The basics

What is a health care FSA?

A health care FSA is usually handled through your employer and allows you to pay for eligible medical expenses on a pre-tax basis. The money in this account can be used at any time, which makes it an excellent way to save on taxes during the year. For 2019, you can contribute up to $2,700 per person or $5,500 if you’re married and file jointly with your spouse.

Who can contribute to an FSA?

You’re allowed to contribute up to $2,700 (or $5,500 if married) per year as an employee or employee plus spouse as long as both spouses have coverage under the same plan through their employment—although some employers will limit contributions based on income levels. In addition: * If your employer offers one or more dependent care FSAs but not a health FSA then you may only make deposits into either one of these accounts (but not both). * You may also make regular monthly deposits into each type of account until December 31st of any year at which point those funds will no longer be available for use until next tax season starts up again in January 2020.*

Health care FSA-eligible expenses

Health care FSA-eligible expenses are those that are generally not reimbursed by insurance, such as over-the-counter medications, contact lenses, cosmetic procedures and medical equipment and supplies. These items can be purchased with your FSA funds at any time during the year in which they were incurred (even if you don’t have a qualifying expense until later). You may also be able to purchase additional coverage for vision care or dental care on top of your base plan.

Eligible expenses for a limited-purpose FSA

If you have a limited-purpose FSA, you can use it to pay for eligible expenses.

If you have a limited-purpose FSA, you can use it to pay for eligible health care expenses.

If you have a limited-purpose FSA, you can use it to pay for eligible dependent care expenses.

Limited health care FSA vs. health care FSA

Health Care FSA

  • You can use this type of FSA to pay for all your medical expenses, including:
  • Dental services
  • Orthodontia (braces)
  • Vision services, such as eyeglasses and contact lenses.
  • Prescription drugs and insulin.
  • Hospital-administered drugs – if the hospital is not in a foreign country. Limited-purpose FSAs do not cover outpatient prescription drugs that you get from a pharmacy or other provider because they are non-prescription medications.* Medical equipment like crutches or wheelchairs.* Physical therapy and occupational therapy.* Over-the-counter medicines such as aspirin or cough syrup.

Dependent care FSA eligible expenses

  • Child care expenses
  • Daycare expenses
  • After school care expenses
  • Nanny or babysitter expenses
  • Adult day care expenses
  • Elder care expenses
  • Home health care services

Some other examples include: personal care services for individuals with disabilities, in-home services for individuals with disabilities, and dependent adult family member (Dependent Care)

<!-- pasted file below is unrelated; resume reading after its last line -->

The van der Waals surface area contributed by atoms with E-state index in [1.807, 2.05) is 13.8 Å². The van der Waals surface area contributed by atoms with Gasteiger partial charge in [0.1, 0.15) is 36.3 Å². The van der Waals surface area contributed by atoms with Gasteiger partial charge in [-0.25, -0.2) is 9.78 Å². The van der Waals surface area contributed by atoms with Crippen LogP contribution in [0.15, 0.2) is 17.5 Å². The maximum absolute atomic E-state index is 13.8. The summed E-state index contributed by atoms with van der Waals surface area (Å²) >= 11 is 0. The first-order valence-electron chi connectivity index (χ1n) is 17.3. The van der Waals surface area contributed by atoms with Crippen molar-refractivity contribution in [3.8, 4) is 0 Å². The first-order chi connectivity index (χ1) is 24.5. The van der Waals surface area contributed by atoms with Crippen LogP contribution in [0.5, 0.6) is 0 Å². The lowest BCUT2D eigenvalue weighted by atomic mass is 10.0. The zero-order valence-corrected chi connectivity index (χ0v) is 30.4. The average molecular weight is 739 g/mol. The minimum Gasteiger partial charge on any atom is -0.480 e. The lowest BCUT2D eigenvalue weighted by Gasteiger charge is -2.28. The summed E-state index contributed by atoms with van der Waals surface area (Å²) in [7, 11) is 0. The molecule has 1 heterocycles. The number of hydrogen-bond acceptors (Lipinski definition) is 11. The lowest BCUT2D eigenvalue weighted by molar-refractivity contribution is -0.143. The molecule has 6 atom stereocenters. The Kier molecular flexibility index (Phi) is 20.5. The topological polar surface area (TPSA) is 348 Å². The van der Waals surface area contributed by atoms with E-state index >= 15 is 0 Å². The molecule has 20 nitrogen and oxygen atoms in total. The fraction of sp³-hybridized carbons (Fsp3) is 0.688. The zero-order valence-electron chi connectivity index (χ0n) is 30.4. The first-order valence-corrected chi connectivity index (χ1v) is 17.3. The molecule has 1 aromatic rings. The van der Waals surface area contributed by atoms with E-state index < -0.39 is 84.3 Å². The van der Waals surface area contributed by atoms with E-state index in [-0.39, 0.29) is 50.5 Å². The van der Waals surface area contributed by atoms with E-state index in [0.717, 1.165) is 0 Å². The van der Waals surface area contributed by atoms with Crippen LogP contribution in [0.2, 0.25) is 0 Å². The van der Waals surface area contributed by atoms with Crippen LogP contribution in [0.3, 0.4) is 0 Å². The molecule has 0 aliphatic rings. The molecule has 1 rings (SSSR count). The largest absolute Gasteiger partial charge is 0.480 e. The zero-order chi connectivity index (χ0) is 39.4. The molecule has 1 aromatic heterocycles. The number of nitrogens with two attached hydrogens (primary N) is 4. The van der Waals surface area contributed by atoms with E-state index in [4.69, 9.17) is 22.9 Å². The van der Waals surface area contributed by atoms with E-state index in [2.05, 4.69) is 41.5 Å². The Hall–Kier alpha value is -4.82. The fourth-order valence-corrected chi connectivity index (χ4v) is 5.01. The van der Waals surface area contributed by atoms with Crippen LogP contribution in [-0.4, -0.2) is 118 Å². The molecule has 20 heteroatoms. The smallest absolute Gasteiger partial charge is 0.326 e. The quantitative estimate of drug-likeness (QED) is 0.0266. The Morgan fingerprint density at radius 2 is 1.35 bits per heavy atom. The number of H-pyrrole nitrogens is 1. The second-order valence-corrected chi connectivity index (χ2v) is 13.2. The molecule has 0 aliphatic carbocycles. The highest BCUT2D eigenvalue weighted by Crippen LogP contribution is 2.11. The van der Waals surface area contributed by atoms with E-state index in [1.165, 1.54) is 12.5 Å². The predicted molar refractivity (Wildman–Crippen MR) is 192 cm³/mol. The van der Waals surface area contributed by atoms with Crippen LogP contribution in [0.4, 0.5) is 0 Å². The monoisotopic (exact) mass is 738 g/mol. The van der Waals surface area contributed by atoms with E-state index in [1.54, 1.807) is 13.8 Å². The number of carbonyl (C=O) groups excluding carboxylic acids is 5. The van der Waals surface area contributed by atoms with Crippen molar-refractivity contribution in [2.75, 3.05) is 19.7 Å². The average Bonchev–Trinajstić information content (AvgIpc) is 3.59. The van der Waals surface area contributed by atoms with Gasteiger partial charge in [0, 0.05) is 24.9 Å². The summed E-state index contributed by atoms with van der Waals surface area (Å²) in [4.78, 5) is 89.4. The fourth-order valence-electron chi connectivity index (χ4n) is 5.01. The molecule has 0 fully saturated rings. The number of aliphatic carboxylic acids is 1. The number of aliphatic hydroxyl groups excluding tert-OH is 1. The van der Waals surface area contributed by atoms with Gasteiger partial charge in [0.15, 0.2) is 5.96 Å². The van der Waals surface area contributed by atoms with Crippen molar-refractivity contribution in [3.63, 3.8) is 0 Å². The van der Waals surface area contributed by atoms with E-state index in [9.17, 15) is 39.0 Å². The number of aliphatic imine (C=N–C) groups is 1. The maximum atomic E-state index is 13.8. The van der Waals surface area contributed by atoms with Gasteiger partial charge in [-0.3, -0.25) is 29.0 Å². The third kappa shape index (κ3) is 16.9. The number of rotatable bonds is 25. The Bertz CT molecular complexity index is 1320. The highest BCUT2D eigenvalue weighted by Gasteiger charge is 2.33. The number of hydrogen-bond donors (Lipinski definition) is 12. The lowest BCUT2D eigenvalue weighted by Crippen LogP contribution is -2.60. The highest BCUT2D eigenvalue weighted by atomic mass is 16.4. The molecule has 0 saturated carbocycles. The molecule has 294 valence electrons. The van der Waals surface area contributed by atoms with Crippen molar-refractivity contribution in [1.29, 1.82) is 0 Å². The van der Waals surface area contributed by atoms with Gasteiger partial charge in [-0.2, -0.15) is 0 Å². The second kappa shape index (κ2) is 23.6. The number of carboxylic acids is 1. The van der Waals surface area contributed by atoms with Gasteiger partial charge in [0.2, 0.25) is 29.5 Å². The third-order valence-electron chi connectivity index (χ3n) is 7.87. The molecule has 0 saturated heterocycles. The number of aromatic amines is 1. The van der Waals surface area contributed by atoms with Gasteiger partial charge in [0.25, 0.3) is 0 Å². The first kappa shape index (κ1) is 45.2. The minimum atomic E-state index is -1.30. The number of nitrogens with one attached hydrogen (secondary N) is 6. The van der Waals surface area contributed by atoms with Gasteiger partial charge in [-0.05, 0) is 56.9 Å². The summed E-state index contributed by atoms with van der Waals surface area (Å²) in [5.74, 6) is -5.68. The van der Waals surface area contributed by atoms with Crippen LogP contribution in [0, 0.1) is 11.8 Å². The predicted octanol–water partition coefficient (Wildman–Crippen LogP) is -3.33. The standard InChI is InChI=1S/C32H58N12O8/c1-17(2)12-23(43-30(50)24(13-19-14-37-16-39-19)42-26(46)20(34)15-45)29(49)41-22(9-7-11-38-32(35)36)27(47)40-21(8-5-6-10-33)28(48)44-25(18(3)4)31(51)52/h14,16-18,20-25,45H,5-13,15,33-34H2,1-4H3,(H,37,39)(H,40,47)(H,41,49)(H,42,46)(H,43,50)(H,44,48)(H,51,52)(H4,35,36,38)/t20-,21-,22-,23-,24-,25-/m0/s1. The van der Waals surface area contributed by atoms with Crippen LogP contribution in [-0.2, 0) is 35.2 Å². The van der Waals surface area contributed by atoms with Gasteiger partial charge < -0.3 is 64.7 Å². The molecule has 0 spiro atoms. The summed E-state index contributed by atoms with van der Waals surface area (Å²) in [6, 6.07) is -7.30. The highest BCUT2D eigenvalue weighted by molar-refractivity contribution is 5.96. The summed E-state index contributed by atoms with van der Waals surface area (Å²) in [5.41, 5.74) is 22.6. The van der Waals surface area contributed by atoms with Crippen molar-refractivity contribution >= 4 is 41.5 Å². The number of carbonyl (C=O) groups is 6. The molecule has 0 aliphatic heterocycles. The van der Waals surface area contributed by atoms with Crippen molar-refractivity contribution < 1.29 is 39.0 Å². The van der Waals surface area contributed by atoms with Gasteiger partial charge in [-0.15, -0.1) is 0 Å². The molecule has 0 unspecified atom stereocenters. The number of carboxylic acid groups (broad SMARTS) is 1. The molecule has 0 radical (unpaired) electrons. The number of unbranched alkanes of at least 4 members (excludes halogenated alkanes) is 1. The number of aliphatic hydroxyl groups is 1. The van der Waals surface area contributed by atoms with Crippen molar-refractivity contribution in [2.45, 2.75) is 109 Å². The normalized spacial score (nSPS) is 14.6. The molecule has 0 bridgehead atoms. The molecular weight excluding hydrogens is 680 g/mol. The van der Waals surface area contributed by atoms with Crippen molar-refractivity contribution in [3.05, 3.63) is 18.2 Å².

Who can contribute to a dependent care FSA?

To be eligible to contribute to a dependent care FSA, you must have one or more dependents who have not reached the age of 13 as of December 31st of the year prior to when you are contributing. If your child is over the age of 13, you can still contribute money into their account if they are physically or mentally incapable of self-care.

You may also make contributions on behalf of your spouse (if married) and on behalf of any other person for whom you are legally responsible for providing dependent care services.

You may contribute up to $5,000 per year into your own account even if you do not provide dependent care services—as long as this amount does not exceed what was paid out in qualified expenses in that year by yourself or anyone else whose expenses were reimbursed from their accounts.

Health care FSA vs. dependent care FSA

There are two types of FSAs: the health care FSA and the dependent care FSA. A health care FSA can be used to cover qualified medical expenses for yourself, your spouse, your dependents, or any child you may be required to provide coverage for under a divorce decree.

The dependent care FSA covers eligible child-care expenses for children under age 13 (or 18 if they’re disabled). The exact definition of “eligible” depends on whether it’s paid in cash or by purchasing goods and services that your employer has authorized—if you use a debit card at a day-care center, then yes; if you get cash back when dropping off your kid at day care so that he can spend it on toys and candy during lunch hour—probably not.

If your employer offers both types of FSAs but doesn’t specify which one is right for you, ask what their policies are before making a choice. You might find that one type fits better than another depending on how much money will go into each account yearly.

There are many benefits that come with an FSA, including tax savings and the ability to use your account for qualifying medical, dental and vision expenses.

You can use your FSA to pay for a wide range of medical and dental expenses, including:

  • Doctor visits (including primary care physicians, specialists and dentists)
  • Prescription drugs (over-the-counter medications are specifically excluded)
  • Hospital stays (including hospital stays that occur as a result of an outpatient surgery)
  • Emergency care transportation to the nearest appropriate medical facility—you cannot be transported to your doctor’s office or preferred hospital. For example, if you have an emergency appendectomy and are taken by ambulance from your home to the nearest surgical center as opposed to being driven there yourself in a car by family or friends then this expense would be considered FSA eligible. However if you decide to drive yourself instead because it’s closer or more convenient then it wouldn’t be eligible because it wasn’t medically necessary under IRS guidelines.* Laboratory tests such as blood tests* Prosthetic devices such as hearing aids which may include batteries and repairs* Physical therapy treatment (up front payment required)* Chiropractic services.